This Week in The Civil War, for week of Sunday, June 1: Bloody combat at Cold Harbor, Virginia.
Lt. Gen. Ulysses S. Grant pressed on with fierce fighting in Virginia, his massive Union force intent on breaking the backbone of the Confederacy on its territory. But Confederate rivals in turn exacted heavy casualties on the Union foe. On June 1, 1864, Union cavalry fighters drove back one attack by Confederate forces, which were being reinforced by more troops arriving from Richmond, Va., seat of the Confederacy. Union attempts to attack the Southern forces met with heavy casualties on the federal side. The fighting raged for days along a front stretching for miles to the Chickahominy River in Virginia. By mid-June of that year, with both sides bloodied and wearied, Grant began moves to relocate his forces in an area threatening Petersburg, Virginia, below Richmond.
This Week in The Civil War, for week of Sunday, June 8: Lincoln nominated to run again for president as fighting rages.
President Abraham Lincoln was nominated by his party to seek a second term on June 8, 1864 — a major political milestone for Lincoln as he pressed on with the war. The New York Times reported on May 16, 1864, that critics had been predicting Lincoln wouldn't let any major fighting go on as he pressed for the nomination for a second term. But heavy fighting by the Union in Virginia in recent days trumped the naysayers. "The recent campaign in Virginia has very effectually silenced that calumny; for one of its most conspicuous features has been the zealous cooperation of every department of the Government and every branch of the public service ... President Lincoln has done everything in his power to insure success" in the war effort, The Times declared. It added that Lincoln was intent on the public good first and foremost. "The country may rely, with unfaltering trust, upon the supreme devotion of the President to the defence of the Government and the suppression of the rebellion," the newspaper added.
This Week in The Civil War, for week of Sunday, June 15: Union assault on Petersburg, Virginia.
This week 150 years ago during the Civil War, the Union Army of the Potomac crossed the James River and began heading towards Petersburg, Va., ever closer to the capital of the Confederacy. The movements came days after Union Maj. Gen. Benjamin Butler had sent thousands of cavalry and infantry soldiers up against thousands of Confederate fighters manning stout defenses all around Petersburg, not far from Richmond, Virginia. Union forces had early success in driving back the outer ring of Confederate defenders, but Confederate Gen. Robert E. Lee quickly dispatched new forces to Petersburg who repulsed subsequent Union attacks over four days of fighting. With Lee's Army of Northern Virginia now firmly in control of the defense works at Petersburg, any Union attempt at a breakthrough was lost. The early Confederate victory in these hot June days of 1864 would eventually open the way for a long and grinding Union siege of that city near Richmond.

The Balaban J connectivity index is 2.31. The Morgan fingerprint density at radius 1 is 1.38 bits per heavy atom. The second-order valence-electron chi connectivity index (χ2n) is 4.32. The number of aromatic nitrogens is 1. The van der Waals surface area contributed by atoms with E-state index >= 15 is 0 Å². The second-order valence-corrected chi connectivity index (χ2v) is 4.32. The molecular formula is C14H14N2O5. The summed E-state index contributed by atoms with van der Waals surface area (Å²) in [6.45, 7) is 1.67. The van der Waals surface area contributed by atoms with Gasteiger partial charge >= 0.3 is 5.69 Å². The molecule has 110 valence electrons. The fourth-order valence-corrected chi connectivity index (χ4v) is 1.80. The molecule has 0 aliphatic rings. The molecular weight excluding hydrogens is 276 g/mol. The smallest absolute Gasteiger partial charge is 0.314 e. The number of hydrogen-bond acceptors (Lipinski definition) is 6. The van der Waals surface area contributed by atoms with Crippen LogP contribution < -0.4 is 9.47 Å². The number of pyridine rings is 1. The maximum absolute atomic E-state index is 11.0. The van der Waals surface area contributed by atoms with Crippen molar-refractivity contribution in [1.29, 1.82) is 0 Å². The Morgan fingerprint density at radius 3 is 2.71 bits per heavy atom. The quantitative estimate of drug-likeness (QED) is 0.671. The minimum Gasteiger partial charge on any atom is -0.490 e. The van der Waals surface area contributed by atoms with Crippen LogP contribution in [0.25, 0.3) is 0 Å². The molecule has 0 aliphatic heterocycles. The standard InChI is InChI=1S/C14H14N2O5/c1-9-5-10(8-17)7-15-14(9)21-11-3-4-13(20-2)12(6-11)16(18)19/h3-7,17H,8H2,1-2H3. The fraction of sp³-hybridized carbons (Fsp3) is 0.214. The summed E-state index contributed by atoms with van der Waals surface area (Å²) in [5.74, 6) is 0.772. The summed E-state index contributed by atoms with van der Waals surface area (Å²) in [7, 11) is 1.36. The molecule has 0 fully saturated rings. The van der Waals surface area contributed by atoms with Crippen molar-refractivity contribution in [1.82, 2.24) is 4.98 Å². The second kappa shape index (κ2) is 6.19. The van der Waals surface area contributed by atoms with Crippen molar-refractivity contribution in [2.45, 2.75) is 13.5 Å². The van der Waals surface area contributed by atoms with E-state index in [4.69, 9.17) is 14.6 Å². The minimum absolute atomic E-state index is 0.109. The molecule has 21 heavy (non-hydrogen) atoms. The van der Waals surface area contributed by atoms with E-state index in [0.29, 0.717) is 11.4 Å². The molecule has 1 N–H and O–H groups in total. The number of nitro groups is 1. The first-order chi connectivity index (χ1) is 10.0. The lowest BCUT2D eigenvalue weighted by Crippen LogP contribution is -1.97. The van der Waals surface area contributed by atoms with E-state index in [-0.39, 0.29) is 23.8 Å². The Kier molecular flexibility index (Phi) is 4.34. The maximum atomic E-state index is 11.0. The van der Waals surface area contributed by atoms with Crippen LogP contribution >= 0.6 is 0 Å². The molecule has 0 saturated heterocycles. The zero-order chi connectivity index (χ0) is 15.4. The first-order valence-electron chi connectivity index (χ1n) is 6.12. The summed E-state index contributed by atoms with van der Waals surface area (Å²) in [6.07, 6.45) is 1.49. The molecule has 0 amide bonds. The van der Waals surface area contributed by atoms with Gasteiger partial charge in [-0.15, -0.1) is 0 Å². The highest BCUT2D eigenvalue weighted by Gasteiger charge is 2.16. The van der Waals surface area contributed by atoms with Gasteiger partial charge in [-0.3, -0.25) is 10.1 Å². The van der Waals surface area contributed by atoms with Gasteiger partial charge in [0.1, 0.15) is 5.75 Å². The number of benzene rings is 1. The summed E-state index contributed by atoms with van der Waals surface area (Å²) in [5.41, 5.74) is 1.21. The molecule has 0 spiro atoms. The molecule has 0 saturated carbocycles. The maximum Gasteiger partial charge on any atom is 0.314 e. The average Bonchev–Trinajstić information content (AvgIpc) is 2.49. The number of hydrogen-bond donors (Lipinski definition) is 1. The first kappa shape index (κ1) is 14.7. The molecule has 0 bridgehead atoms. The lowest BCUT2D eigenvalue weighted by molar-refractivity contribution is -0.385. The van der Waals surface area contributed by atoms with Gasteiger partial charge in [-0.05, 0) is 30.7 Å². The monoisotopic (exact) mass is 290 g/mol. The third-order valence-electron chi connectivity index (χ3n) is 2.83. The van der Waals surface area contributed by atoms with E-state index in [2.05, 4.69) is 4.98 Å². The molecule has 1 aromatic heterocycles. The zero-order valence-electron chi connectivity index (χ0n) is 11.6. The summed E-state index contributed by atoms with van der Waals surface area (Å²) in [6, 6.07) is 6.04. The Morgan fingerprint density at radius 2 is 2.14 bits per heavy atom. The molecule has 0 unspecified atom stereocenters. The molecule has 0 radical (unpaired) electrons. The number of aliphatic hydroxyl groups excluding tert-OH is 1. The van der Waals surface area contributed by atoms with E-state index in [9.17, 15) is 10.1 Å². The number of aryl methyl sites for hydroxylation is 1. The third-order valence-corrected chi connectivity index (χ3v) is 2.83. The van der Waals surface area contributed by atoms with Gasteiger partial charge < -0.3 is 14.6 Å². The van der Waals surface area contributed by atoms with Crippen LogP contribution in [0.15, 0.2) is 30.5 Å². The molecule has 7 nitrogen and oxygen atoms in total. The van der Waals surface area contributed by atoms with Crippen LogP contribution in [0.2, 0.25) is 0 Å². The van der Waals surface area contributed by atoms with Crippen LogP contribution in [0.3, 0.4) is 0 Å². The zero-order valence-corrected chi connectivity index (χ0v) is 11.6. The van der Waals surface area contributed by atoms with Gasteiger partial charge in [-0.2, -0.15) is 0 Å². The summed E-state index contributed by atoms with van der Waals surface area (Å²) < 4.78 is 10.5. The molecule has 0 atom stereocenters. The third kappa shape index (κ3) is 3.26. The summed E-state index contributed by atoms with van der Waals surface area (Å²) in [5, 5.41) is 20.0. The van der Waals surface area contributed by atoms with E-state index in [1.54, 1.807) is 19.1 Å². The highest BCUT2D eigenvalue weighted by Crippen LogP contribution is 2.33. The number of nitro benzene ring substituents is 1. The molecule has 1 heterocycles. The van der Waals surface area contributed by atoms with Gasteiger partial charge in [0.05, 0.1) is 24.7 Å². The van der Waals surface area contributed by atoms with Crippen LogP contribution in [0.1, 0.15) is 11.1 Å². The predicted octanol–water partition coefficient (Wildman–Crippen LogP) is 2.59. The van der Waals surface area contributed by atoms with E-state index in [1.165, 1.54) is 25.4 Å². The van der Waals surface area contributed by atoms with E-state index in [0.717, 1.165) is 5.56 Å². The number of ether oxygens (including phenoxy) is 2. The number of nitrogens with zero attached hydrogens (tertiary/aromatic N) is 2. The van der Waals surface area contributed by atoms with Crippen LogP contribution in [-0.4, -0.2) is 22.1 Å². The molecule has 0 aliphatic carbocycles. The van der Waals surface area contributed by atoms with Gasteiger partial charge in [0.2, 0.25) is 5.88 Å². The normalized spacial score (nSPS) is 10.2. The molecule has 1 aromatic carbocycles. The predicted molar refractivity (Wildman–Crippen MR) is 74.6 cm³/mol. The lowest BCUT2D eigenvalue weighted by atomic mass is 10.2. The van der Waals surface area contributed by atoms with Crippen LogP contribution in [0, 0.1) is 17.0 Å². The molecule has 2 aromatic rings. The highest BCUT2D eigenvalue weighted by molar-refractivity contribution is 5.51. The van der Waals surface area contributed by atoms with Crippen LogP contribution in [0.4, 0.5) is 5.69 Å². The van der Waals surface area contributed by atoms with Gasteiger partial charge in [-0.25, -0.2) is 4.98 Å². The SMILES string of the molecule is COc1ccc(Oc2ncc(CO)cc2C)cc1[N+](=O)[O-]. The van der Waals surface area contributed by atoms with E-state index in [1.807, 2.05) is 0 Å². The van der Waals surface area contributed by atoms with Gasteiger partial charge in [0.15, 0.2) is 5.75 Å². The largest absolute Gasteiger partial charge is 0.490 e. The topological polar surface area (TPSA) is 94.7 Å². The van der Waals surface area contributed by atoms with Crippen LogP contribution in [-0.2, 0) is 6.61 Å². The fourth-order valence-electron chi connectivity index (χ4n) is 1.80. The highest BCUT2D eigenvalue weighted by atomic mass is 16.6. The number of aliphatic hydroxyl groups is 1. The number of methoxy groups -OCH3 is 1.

This Week in The Civil War, for week of Sunday, June 22: AP on chaotic evacuation of the wounded, fighting in Virginia.
The Associated Press reported in a dispatch June 23, 1864, that the Confederates had been firing upon horse-drawn hospital wagons evacuating the wounded to steamers off the Virginia coast. Union forces reported that "the Rebels pay no respect to our hospital flags; and on Thursday last they fired upon one of our hospital trains from a battery stationed near Petersburg, (Virginia), killing and wounding several horses." The AP account said no one aboard the hospital wagons was wounded in that and other incidents as Union troops took aim at Petersburg 150 years ago in the Civil War. AP reported, meanwhile, that the toll of war was ghastly: thousands upon thousands of bloodied, wounded men were being taken to steamer ships off Virginia for the trip northward. Also evacuated were many wounded rebel prisoners, including one rebel lieutenant who had lost an arm in the fighting. In a separate dispatch, AP reported the artillery duels had continued unabated for days near Petersburg. "The city is full of lofty shade trees, and the steeples of the churches are the only prominent objects on which to take effective range. The effects of the shooting have not yet been ascertained, aside from the burning of some of the buildings," AP's correspondent wrote in June 1864, adding the air was humid and hot with the dust and din of battle.
This series marking the 150th anniversary of the Civil War draws primarily from wartime dispatches credited to The Associated Press or other accounts distributed through the AP and other historical sources.